New Bill Could Mean Progress in Fight against Fentanyl Abuse
New York Senator Chuck Schumer is urging President Trump to sign a bill into law that could strike a significant blow in the fight against fentanyl abuse in the United States. The legislation would pay for portable screening equipment that detects large symptoms of fentanyl coming into the United States from other countries. Customs and Border Protection would use the equipment to detect large shipments of the powerful and potent drug. Overdose deaths from the powerful opioid, which can be up to 50 to 100 times more potent than heroin, have shot up 540 percent in the last three years, and have significantly contributed to overall opioid-related death increases.
Senator Schumer has mentioned he wants JFK Airport to be the first facility to implement this new technology, an understandable request given his job as one of New York’s highest-level national legislators; however, if proven effective, it could be a game-changing resource for an entire nation that is losing more and more of its citizens to the increasingly overwhelming public health issue of fentanyl abuse. A majority of the fentanyl that comes into the United States comes in from Mexico and China, making international trafficking an urgent priority right alongside other preventative measures like increased treatment and heightened enforcement efforts.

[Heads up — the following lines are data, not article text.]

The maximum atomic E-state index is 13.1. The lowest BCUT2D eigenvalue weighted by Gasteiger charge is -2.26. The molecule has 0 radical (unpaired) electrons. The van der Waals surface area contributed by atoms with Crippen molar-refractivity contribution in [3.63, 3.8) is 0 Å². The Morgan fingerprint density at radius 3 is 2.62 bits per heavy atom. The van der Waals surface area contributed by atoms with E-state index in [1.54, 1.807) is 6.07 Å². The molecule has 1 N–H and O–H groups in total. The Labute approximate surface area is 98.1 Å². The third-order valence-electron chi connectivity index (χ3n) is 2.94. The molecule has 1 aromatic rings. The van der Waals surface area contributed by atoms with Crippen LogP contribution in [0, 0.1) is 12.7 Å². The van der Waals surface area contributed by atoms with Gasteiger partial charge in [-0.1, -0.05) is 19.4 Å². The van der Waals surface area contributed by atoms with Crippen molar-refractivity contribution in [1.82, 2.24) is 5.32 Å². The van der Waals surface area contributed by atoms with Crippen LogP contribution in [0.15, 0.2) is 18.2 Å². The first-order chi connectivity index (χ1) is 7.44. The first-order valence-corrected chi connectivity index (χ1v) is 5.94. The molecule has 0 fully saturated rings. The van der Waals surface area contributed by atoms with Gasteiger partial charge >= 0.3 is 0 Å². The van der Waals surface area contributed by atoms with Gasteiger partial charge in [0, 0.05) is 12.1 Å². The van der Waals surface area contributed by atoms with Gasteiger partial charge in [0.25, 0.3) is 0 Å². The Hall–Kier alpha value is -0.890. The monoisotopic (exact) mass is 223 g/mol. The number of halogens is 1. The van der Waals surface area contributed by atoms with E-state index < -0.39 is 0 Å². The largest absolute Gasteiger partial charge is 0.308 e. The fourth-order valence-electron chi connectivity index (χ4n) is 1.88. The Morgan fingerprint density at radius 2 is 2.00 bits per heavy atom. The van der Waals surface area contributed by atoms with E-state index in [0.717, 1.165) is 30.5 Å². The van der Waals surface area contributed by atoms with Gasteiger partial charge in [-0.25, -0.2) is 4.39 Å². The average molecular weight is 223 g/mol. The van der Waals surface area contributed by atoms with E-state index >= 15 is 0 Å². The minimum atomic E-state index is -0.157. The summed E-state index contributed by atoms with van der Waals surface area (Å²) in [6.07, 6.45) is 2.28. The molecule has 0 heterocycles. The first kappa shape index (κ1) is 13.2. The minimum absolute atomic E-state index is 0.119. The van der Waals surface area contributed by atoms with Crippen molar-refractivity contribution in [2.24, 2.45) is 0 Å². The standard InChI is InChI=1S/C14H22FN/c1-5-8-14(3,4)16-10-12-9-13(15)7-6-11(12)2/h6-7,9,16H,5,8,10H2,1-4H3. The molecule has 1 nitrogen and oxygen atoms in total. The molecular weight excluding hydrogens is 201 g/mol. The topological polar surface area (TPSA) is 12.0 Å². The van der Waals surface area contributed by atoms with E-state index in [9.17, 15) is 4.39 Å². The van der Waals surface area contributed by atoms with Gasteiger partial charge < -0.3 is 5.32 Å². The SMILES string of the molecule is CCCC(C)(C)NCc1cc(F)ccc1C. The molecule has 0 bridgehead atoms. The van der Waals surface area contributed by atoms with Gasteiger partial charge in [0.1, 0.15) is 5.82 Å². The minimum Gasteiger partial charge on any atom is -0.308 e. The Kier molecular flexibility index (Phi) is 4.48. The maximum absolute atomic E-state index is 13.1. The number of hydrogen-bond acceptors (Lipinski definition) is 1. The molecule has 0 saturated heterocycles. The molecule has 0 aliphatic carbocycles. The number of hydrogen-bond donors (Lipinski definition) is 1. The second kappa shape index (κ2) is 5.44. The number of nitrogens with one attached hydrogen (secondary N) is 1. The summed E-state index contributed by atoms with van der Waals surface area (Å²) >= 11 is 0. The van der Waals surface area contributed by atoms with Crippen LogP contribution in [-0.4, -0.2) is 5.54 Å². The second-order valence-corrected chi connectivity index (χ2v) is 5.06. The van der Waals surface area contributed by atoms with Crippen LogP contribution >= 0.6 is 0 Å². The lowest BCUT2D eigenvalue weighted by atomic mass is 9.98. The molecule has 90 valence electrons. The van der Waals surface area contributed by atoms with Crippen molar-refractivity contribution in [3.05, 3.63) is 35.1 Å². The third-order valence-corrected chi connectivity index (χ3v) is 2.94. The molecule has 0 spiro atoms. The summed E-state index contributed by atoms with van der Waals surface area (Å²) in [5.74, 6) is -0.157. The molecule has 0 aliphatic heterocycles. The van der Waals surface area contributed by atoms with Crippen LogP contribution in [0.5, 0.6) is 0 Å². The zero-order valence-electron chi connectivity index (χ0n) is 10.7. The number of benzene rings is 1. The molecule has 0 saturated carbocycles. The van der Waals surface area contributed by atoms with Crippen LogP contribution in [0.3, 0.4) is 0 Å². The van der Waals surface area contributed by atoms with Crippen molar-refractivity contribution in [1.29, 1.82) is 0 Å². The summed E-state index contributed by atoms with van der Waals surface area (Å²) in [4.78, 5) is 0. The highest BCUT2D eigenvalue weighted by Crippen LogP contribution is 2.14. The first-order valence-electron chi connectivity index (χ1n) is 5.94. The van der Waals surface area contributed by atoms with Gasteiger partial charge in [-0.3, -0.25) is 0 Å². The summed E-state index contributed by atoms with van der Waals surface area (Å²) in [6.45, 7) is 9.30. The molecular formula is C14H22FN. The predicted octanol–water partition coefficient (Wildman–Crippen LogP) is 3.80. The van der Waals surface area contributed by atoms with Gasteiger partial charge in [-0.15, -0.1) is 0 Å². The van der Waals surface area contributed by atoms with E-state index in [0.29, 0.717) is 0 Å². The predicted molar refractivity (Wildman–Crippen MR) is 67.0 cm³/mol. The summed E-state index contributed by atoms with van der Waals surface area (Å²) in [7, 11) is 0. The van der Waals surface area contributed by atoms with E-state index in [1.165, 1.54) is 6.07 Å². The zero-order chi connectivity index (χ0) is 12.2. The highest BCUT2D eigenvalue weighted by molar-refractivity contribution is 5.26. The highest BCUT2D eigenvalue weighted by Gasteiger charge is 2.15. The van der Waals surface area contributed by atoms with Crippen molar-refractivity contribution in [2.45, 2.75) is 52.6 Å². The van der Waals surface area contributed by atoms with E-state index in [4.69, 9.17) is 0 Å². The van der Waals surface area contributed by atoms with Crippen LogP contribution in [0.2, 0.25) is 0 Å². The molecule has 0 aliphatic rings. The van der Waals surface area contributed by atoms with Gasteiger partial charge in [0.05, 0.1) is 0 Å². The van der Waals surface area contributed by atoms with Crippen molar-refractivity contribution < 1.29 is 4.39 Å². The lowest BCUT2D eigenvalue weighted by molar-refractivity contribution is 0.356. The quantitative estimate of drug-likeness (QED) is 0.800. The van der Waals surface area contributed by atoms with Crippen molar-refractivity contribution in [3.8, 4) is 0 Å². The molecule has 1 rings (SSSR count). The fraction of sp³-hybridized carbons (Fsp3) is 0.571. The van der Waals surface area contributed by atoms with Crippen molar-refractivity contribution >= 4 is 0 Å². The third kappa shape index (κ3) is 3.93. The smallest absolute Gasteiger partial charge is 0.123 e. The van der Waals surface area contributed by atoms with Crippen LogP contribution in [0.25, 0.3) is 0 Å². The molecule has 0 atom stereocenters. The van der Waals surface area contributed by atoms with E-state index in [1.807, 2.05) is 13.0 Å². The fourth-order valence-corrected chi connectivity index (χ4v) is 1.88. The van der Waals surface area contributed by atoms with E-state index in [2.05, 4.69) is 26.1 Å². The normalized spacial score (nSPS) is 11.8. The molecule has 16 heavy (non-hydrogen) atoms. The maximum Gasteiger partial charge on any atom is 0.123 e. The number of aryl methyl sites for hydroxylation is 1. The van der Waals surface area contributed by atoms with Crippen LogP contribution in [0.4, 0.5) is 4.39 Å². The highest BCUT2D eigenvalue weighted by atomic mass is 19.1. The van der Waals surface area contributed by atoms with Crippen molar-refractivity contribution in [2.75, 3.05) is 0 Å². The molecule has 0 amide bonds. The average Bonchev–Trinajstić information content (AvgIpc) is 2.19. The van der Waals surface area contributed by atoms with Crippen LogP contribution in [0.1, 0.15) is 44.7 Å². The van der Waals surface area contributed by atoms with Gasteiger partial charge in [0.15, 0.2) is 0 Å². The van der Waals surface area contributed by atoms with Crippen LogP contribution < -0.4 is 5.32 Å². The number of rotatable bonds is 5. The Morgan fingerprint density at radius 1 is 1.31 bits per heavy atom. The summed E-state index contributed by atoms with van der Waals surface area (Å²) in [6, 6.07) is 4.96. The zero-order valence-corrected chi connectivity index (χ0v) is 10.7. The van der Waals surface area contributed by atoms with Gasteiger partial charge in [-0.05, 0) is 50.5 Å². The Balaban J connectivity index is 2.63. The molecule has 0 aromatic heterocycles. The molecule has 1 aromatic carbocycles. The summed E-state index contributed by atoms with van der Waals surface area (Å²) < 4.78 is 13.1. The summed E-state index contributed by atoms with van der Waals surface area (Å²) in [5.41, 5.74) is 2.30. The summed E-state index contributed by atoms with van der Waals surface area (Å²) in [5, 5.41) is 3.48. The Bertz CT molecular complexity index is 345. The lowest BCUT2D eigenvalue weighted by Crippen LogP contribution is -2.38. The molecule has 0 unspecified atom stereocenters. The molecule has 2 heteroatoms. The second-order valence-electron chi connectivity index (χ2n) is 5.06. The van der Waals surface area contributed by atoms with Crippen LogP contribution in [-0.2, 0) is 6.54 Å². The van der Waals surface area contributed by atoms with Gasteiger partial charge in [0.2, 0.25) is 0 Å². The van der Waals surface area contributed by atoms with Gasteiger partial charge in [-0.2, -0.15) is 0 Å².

Fentanyl use and abuse must be addressed at all levels, including trafficking and distribution at the international level. Technological innovations such as this equipment can represent a significant step forward as we wage a multipronged fight against opioid addiction and subsequent overdose. The best way to curtail this epidemic is by identifying and addressing all the elements and scenarios through which it manifests, whether it’s at the doctor’s office, national ports of entry, the street corner, the medicine cabinet or any other potential venue for abuse or illegal sale. Resources like this proposed detection equipment are steps in the right direction.